The mere suggestion that NCAA sanctions against Penn State were worse than receiving the so-called death penalty were enough to make first-year coach Bill O'Brien raise his voice a notch.
"No. We are playing football," O'Brien said forcefully during a conference call Tuesday with reporters. "We open our season on Sept. 1 in front of 108,000 strong against Ohio University. We're playing football and we're on TV. We get to practice. We get to get better as football players, and get to do it for Penn State."
The NCAA crushed Penn State with scholarship reductions that could be felt for much of this decade and a bowl ban over the next four seasons. But it stopped short of handing down the death penalty, forcing the school to shut down the program the way it did to SMU in 1987.
It is fair to wonder if Penn State football will ever be what it once was: a perennial Top 20 program that routinely contended for Big Ten championships and occasionally national titles.
But to suggest that Penn State's punishment is comparable to or worse than SMU's is to forget just how difficult it has been for the Mustangs to recover. And make no mistake, 25 years later, SMU football is still recovering.
"Until you've completely killed a program, it's hard to understand all that it takes for a program to operate on a day-to-day basis," said Andy Bergfeld, a receiver on SMU's 1989 team, its first after the death penalty.
"The fact that SMU had to start completely from scratch — they went from playing in Texas Stadium to converting their 1920 home stadium into a place we could play our home games — it was very, very difficult. I think Penn State, when all the dust settles, will have a lot better chance to recover more quickly."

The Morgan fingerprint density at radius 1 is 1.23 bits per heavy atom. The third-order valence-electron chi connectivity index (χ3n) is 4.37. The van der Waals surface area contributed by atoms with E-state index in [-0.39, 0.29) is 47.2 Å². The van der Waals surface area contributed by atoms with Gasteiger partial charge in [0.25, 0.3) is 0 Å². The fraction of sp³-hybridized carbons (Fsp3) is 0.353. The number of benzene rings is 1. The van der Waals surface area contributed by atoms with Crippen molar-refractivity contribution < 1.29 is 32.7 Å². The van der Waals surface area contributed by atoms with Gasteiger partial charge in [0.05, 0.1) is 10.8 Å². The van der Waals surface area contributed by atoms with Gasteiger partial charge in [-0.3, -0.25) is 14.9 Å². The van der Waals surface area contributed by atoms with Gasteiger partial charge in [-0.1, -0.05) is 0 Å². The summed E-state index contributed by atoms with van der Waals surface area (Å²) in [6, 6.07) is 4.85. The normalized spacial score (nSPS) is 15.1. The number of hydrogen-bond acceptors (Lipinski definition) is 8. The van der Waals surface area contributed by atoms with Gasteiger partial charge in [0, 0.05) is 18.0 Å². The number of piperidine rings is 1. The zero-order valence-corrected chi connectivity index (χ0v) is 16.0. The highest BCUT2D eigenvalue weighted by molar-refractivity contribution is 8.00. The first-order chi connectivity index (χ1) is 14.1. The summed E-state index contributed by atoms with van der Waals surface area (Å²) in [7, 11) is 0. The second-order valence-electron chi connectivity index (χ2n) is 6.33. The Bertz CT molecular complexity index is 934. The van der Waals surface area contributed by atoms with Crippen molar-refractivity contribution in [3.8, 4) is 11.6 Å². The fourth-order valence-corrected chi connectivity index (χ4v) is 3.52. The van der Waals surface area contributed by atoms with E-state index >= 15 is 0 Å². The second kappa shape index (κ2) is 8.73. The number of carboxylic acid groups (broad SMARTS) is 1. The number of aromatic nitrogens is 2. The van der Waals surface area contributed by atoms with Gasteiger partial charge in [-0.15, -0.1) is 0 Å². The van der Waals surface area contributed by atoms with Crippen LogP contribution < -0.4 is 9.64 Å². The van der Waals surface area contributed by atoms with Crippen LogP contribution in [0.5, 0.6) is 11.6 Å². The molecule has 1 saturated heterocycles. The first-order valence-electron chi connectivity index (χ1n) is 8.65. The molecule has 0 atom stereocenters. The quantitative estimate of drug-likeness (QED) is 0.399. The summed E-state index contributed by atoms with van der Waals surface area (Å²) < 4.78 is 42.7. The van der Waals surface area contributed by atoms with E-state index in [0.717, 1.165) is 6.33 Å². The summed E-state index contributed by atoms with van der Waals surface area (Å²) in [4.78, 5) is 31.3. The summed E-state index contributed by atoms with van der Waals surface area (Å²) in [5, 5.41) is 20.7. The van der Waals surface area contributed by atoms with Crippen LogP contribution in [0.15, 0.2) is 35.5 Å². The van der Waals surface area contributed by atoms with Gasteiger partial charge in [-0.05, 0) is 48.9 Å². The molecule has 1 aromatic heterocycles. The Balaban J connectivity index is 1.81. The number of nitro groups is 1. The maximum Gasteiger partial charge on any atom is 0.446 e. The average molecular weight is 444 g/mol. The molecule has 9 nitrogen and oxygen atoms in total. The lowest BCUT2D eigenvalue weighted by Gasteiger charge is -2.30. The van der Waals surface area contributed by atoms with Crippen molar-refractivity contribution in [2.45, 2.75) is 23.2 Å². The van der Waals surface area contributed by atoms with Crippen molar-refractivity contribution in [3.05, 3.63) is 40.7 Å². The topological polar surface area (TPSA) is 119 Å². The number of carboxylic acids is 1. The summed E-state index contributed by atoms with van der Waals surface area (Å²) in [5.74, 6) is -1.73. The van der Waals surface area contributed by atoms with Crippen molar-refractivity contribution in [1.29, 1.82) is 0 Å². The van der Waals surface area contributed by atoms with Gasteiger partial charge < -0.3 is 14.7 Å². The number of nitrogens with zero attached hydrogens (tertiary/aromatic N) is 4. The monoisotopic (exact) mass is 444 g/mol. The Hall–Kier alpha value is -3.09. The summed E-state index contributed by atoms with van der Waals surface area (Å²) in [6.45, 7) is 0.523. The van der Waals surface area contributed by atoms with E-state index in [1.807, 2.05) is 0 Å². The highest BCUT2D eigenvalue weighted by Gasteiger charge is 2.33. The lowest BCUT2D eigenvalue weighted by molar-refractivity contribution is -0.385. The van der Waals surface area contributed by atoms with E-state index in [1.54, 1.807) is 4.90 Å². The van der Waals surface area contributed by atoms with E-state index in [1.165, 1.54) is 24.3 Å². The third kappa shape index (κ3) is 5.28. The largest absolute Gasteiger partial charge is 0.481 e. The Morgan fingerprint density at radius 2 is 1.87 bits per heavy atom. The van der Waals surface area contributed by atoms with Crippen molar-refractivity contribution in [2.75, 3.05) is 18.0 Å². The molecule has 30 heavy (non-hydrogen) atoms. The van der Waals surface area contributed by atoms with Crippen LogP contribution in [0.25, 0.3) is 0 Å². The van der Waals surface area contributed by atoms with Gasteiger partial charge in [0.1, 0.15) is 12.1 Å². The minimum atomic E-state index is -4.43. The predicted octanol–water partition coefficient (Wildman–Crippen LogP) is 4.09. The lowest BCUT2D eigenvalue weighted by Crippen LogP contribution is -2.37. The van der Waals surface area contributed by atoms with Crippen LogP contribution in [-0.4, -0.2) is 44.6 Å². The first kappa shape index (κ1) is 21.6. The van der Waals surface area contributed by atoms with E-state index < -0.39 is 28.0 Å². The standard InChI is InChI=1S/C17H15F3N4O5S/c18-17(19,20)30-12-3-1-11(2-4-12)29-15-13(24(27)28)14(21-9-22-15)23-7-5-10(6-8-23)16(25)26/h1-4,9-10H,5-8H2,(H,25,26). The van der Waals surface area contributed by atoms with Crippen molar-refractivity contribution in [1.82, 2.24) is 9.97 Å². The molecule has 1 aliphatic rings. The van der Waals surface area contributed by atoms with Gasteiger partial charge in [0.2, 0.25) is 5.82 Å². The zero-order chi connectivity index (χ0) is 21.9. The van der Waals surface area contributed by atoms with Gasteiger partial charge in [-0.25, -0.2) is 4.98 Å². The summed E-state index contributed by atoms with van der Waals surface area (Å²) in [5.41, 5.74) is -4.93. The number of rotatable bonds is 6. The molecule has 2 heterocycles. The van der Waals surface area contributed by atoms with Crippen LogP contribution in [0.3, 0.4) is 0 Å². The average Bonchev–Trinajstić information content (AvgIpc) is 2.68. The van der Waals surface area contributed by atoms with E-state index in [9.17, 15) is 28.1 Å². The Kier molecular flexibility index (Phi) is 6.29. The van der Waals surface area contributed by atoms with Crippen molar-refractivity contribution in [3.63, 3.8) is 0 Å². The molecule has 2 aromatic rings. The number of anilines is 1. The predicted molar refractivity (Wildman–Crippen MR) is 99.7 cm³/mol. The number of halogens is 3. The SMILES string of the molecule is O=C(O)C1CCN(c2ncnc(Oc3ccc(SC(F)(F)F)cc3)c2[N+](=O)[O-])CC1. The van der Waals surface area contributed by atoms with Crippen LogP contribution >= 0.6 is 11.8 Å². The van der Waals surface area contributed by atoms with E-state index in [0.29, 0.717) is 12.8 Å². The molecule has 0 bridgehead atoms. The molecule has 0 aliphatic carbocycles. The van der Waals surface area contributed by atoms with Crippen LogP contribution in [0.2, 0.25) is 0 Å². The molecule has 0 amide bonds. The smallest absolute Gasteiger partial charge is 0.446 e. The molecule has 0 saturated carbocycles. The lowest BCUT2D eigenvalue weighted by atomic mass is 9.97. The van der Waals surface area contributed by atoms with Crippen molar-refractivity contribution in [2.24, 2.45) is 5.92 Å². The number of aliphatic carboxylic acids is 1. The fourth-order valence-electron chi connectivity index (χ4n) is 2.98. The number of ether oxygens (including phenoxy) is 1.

As difficult as it will be for Penn State to deal with having no more than 65 scholarship players for four years (their opponents will have 85) it's a whole lot better than having no scholarship players at all.
SMU's program was shuttered by the NCAA for one year because it was a repeat offender found to be systematically paying players and that high-ranking university officials knew about the payments.
The NCAA allowed SMU players to transfer without restrictions after the punishment was handed down, just as it is doing with Penn State players. With no chance of playing until at least 1988, just about all of the Mustangs left.
"It was pretty much a no-brainer for anybody on that football team," said Mitchell Glieber, who was a redshirt freshman on SMU's 1986 team, the last one before the sanctions. "If you had aspirations of playing football beyond college there was no choice."
As of Tuesday, Penn State has not lost a current player. No doubt defections will come, and O'Brien has said that right now keeping his team together is his top priority.
Glieber felt that professional football was probably not in his future back in the late '80s, so he stuck it out at SMU, along with a handful of other players, mostly former walk-ons.
SMU canceled the 1988 season as well, though it was allowed to hire a coach — former Green Bay Packers great and Cincinnati Bengals coach Forrest Greg, an SMU alum, was brought in — and the team began practicing.
"The caliber of talent between the pre-death penalty and the post-death penalty were absolutely night and day," said Glieber, who is now the vice president of marketing for the Texas State Fair. "In the first few weeks of practice I was just in disbelief about the level of players we had out there."